Buried Treasure: A New Story by Bruno Schulz Unearthed
#language & literature
default, Buried Treasure: A New Story by Bruno Schulz Unearthed, 'Undula visits the Artists' from the 'Book of Idolatry', Bruno Schulz, 1920-22, 9,8 x 14,5 cm, cliché-verre, private collection, photo: courtesy of th, center, undula-u-artystow-xiega-balwochwalcza-1920-22_0.jpg
The imagination of Bruno Schulz fans has been occupied for years with the mythic vision of a package smuggled out of the ghetto containing the now-missing manuscript of Schulz's 'Messiah', which would later be miraculously discovered tucked away somewhere deep in the former KGB archives. That has not come to pass. And the actual discovery of unknown works by Schulz may have, in fact, take an entirely different path…
The posthumous fate of Bruno Schulz's writings is as unbelievable as his prose. The discovery of works other than we had expected to find has already become a commonplace – for instance, frescos by Schulz were Efraim Mojżesz Lilienunexpectedly discovered on the walls of a child's bedroom in what had been Nazi German officer Feliks Landau's villa in Schulz's hometown of Drohobycz. We continue counting on the eventual discovery of Messiah: we have the author's illustrations for this work that were published in a newspaper during the Soviet occupation of Drohobycz. We also dream of finding Schulz's letters to his fiancée Józefina Szelińska.
In Search of ‘The Messiah’: Bruno Schulz & His Detective
But for a very few exceptions – such as his recently discovered essay on the graphic works of Efraim Mojżesz Lilien – most of the discoveries connected to Schulz's oeuvre have been tied to his work as a visual artist. As for his literary output, the imaginations of researchers and admirers of Schulz (this is one of those cases in which it's hard to distinguish one from the other) are focussed on Schulz's later works about which we only have tantalising hints. Take the aforementioned legendary Messiah whose coming we either await with religious fervour or whose existence we doubt with atheistic dispassion, viewing testimonies as to its existence as insufficient evidence. In line with the peculiar logic of Schulz's posthumous legacy, the latest literary discoveries came from an unexpected source. Specifically, from the pages of the journal of oil executives Świt (Dawn) published in Borysław on 15th January 1922.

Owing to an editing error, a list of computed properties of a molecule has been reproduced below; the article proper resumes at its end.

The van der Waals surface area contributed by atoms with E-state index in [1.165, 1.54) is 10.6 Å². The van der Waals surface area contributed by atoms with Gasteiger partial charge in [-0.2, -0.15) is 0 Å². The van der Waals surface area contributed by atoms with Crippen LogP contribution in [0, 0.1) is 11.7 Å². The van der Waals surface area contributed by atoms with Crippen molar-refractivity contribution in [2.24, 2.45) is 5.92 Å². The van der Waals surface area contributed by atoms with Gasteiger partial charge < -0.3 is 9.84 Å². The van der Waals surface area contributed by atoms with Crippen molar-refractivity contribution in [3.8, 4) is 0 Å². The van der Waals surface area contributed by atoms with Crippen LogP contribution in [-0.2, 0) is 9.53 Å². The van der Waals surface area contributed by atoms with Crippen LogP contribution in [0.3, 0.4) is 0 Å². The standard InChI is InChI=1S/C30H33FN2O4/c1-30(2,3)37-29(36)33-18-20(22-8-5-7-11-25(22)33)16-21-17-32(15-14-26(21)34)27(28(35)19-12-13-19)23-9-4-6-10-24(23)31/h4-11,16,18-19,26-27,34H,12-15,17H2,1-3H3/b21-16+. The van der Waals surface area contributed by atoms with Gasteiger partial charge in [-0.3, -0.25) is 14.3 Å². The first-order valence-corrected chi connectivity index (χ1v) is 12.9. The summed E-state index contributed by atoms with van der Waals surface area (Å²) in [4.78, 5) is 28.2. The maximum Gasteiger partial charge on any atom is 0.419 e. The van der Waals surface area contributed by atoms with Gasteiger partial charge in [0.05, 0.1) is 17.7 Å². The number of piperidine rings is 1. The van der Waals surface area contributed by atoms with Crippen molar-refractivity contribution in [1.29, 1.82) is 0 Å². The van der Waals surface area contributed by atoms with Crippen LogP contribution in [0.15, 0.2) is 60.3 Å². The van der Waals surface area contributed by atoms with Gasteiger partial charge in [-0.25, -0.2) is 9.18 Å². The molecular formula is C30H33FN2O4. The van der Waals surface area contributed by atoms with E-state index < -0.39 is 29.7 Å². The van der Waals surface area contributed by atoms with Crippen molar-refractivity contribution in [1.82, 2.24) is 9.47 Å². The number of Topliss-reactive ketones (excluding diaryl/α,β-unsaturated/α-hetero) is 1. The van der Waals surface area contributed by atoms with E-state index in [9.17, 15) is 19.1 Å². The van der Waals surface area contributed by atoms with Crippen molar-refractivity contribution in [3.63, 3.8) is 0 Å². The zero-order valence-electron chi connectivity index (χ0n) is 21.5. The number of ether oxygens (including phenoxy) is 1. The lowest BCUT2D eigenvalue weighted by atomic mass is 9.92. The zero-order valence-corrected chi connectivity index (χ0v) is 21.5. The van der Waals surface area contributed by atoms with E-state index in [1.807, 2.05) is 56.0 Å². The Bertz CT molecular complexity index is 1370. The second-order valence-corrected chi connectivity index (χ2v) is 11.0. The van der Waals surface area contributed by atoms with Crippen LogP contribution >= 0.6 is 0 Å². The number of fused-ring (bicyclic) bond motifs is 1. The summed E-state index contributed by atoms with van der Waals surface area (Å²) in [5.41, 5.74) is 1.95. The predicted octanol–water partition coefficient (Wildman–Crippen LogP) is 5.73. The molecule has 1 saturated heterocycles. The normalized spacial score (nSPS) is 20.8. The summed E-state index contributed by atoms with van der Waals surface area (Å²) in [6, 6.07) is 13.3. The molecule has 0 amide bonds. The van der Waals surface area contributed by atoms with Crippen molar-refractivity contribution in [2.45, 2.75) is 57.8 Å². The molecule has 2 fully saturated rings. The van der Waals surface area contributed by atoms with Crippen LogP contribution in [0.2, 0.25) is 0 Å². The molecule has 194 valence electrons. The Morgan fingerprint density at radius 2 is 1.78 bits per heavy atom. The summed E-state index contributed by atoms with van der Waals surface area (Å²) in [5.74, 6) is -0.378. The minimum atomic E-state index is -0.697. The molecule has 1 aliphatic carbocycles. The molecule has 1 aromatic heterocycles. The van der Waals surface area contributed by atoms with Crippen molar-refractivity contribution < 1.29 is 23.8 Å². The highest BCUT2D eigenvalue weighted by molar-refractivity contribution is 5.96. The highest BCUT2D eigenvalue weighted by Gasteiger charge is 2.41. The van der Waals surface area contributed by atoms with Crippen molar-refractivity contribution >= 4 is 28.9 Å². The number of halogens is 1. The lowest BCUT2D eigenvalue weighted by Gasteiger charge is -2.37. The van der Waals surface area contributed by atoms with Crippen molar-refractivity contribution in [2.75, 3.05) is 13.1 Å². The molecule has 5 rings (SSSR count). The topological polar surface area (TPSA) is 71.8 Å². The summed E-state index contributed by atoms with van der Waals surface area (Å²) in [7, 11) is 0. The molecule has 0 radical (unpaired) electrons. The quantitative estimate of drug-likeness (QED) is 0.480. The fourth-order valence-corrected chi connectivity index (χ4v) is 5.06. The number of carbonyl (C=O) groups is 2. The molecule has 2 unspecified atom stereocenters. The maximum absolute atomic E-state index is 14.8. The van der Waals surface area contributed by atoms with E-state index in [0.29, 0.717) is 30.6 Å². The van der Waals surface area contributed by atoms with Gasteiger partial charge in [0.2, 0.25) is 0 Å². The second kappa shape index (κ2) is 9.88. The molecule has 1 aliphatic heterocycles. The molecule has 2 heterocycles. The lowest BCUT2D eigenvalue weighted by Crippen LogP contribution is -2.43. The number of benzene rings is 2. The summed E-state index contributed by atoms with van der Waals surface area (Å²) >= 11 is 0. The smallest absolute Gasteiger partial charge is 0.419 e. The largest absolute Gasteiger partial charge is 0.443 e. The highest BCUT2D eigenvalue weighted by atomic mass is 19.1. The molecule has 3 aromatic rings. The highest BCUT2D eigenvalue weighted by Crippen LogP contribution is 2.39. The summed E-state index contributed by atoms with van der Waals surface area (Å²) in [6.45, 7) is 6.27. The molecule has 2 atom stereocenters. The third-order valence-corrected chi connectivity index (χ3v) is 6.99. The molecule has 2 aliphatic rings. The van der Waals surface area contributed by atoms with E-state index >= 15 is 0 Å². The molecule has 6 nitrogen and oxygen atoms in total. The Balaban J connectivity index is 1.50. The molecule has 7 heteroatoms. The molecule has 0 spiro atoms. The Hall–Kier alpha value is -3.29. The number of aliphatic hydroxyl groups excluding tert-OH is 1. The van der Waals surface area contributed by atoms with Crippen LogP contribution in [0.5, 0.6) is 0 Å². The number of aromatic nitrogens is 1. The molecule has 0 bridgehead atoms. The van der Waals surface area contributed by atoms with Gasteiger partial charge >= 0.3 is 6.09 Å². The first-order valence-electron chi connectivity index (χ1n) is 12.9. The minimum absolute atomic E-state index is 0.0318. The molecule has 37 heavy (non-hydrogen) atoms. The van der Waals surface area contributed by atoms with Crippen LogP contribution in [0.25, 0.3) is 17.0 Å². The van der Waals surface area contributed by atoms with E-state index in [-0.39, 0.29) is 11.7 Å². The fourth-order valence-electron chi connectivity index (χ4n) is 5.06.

This story doesn't contain any sensational twists as in a spy movie. On the contrary, previously unknown stories which almost certainly were the product of Schulz's pen were waiting quietly for discovery – but no one had looked for them. Łesia Chomycz with her recent discovery undermined one of the foundations of what we thought for decades we knew about the author of 'The Cinnamon Shops'. If in fact 'Marceli Weron', who appears in Świt as the author of the story Undula, is really a nom de plume of the then thirty-year-old Schulz, that would mean that Schulz's debut as a writer took place almost eleven years earlier than we had thought until now. Eleven years before Schulz met Zofia Nałkowska, whose excitement about the manuscript of The Cinnamon Shops led to its prompt publication by the Rój publishing house. This would mean that Schulz's literary debut was almost simultaneous with his artistic debut and not several years later - and, like his first individual art exhibit just a year earlier, it took place in Borysław, not far from Drohobycz.
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Chomycz discovered previously unknown stories while researching a Schulz biography in the Wasyl Stefanyk National Research Library in Lviv. Alongside a text about an exhibit of 'graphic works by the young artist Mr Bruno Schulz', in one issue of the newspaper, which was clearly being read by the researcher for the first time – the newspaper's pages had not been sliced apart for the last hundred years – there was a story by the mysterious Marceli Weron. The semi-monthly for oil industry executives mostly published articles on specialised subjects related to the oil industry, but the editors seem to have had some cultural ambitions, so literary pieces were published from time to time. These took the form of regular appearances of poems and short pieces of prose primarily from members of the Kalleia artists' group, to which Schulz is known to have belonged.
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Undula is a story has much in common with Schulz's adult works, but there is also much in which it differs – this is a reason that it seems credible that it is an early draft. The greatest resemblances lay in the details. There are sentences and phrases that reappear over a decade later, slightly refined, but nearly verbatim on the pages of the stories that make up The Cinnamon Shops. Marceli Weron describes, for example, characteristic 'large black cockroaches', 'flat, headless carcasses' which appear to be dead, but which suddenly 'begin to run in a remarkable crablike run'. An almost identical description can be found years later in the Schulz story The Visitation in which there appear in the corners of the flat 'large cockroaches, enlarged by their own shadows, cast by every burning candle, that did not leave them even when one of those flat, headless carcasses suddenly started to run in a remarkable spiderlike run'.
Portraits of Bruno Schulz – Image Gallery